Doctor of Philosophy (PhD)


Computer Science

Document Type



Many applications require comparative analysis of multiple datasets representing different samples, conditions, time instants, or views in order to develop a better understanding of the scientific problem/system under consideration. One effective approach for such analysis is visualization of the data. In this PhD thesis, we propose an innovative multiple dataset visualization (MDV) approach in which two or more datasets of a given type are rendered concurrently in the same visualization. MDV is an important concept for the cases where it is not possible to make an inference based on one dataset, and comparisons between many datasets are required to reveal cross-correlations among them. The proposed MDV framework, which deals with some fundamental issues that arise when several datasets are visualized together, follows a multithreaded architecture consisting of three core components, data preparation/loading, visualization and rendering. The visualization module - the major focus of this study, currently deals with isosurface extraction and texture-based rendering techniques. For isosurface extraction, our all-in-memory approach keeps datasets under consideration and the corresponding geometric data in the memory. Alternatively, the only-polygons- or points-in-memory only keeps the geometric data in memory. To address the issues related to storage and computation, we develop adaptive data coherency and multiresolution schemes. The inter-dataset coherency scheme exploits the similarities among datasets to approximate the portions of isosurfaces of datasets using the isosurface of one or more reference datasets whereas the intra/inter-dataset multiresolution scheme processes the selected portions of each data volume at varying levels of resolution. The graphics hardware-accelerated approaches adopted for MDV include volume clipping, isosurface extraction and volume rendering, which use 3D textures and advanced per fragment operations. With appropriate user-defined threshold criteria, we find that various MDV techniques maintain a linear time-N relationship, improve the geometry generation and rendering time, and increase the maximum N that can be handled (N: number of datasets). Finally, we justify the effectiveness and usefulness of the proposed MDV by visualizing 3D scalar data (representing electron density distributions in magnesium oxide and magnesium silicate) from parallel quantum mechanical simulations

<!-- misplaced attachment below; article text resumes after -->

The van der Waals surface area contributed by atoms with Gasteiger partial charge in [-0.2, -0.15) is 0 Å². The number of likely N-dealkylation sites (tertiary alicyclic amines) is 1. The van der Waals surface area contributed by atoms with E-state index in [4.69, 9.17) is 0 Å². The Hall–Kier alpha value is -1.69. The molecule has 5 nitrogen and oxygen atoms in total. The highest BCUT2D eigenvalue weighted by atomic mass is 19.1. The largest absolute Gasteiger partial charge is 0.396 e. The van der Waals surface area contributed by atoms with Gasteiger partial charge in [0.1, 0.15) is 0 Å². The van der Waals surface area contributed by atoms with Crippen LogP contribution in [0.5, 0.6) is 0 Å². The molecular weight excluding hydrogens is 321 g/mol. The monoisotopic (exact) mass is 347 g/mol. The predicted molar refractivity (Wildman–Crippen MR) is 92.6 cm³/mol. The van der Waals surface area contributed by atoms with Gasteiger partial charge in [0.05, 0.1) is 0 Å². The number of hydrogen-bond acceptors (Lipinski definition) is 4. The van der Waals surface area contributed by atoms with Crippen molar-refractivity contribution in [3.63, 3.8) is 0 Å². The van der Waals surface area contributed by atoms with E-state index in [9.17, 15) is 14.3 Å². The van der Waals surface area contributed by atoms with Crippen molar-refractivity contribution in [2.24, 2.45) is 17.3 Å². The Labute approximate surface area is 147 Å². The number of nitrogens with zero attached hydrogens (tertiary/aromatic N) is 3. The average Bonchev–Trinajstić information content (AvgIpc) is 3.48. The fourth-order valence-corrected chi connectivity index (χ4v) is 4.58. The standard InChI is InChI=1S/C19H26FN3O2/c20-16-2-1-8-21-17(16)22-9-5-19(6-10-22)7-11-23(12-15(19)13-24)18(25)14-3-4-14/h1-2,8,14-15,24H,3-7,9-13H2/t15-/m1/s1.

Document Availability at the Time of Submission

Release the entire work immediately for access worldwide.

Committee Chair

Bijaya B. Karki